CAMHBT: 

Cation adjusted mueller-hinton broth with TES

ESBL: 

Extended spectrum β-lactamases

MIC: 

Minimum inhibitory concentration

N.D.: 

Not detected

PBPs: 

Penicillin-binding proteins

SEAL: 

Segmentation extracted average length

SESA: 

Segmentation and extraction of surface area

TTR: 

Time-to-result

Declarations

Open AccessThis article is distributed under the terms of the Creative Commons Attribution 4.0 International License (http://creativecommons.org/licenses/by/4.0/), which permits unrestricted use, distribution, and reproduction in any medium, provided you give appropriate credit to the original author(s) and the source, provide a link to the Creative Commons license, and indicate if changes were made. The Creative Commons Public Domain Dedication waiver (http://creativecommons.org/publicdomain/zero/1.0/) applies to the data made available in this article, unless otherwise stated.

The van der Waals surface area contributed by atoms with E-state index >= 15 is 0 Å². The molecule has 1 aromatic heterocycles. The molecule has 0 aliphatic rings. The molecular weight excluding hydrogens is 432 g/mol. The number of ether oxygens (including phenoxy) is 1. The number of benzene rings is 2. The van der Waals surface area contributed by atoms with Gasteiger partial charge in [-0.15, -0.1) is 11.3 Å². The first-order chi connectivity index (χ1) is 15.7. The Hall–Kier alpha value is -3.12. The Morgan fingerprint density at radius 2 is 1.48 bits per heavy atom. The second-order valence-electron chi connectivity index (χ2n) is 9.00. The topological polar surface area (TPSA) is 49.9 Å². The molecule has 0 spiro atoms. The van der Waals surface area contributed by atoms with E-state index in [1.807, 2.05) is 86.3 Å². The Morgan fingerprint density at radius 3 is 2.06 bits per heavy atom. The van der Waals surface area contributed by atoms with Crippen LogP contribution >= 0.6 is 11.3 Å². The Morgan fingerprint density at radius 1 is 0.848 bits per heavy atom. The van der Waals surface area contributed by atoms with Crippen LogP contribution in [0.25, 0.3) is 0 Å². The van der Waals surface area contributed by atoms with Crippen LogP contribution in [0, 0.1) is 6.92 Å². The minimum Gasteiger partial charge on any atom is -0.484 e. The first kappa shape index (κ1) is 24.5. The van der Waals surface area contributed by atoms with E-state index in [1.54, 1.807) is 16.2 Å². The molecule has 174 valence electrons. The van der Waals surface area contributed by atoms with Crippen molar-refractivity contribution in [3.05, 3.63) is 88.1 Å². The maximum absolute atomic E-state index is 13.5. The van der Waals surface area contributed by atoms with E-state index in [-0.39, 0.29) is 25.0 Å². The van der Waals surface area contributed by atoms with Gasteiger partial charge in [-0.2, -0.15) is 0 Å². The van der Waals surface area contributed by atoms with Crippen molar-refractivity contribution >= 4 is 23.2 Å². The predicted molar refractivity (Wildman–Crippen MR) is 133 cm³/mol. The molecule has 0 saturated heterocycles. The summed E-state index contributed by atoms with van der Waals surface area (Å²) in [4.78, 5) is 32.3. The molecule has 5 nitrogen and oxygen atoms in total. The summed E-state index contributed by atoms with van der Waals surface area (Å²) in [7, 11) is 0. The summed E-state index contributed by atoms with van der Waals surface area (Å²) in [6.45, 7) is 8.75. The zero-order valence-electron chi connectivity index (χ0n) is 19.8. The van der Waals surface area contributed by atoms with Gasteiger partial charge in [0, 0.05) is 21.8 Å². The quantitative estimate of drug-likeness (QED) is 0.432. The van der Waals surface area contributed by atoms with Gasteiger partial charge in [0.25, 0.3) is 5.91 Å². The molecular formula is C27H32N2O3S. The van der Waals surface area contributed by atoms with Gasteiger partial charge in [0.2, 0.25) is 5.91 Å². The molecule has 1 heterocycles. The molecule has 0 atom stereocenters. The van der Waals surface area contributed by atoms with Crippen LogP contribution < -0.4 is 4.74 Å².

Authors’ Affiliations

(1)
Department of Animal Science, Faculty of Science and Technology, Aarhus University, Blichers Allé 20, 8830 Tjele, Denmark
(2)
Department of Clinical Microbiology, Vejle Hospital, Kabbeltoft 25, 7100 Vejle, Denmark
(3)
Philips BioCell, Gydevang 42, 3450 Allerød, Denmark
(4)
Department of Clinical Microbiology, Aarhus University Hospital, Palle Juul-Jensens Boulevard 99, 8200 Aarhus, Denmark
(5)
Department of Biotechnology, Chemistry and Environmental Engineering, Aalborg University, Sohngaardsholmsvej 49, 9000 Aalborg, Denmark

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Copyright

© Fredborg et al. 2015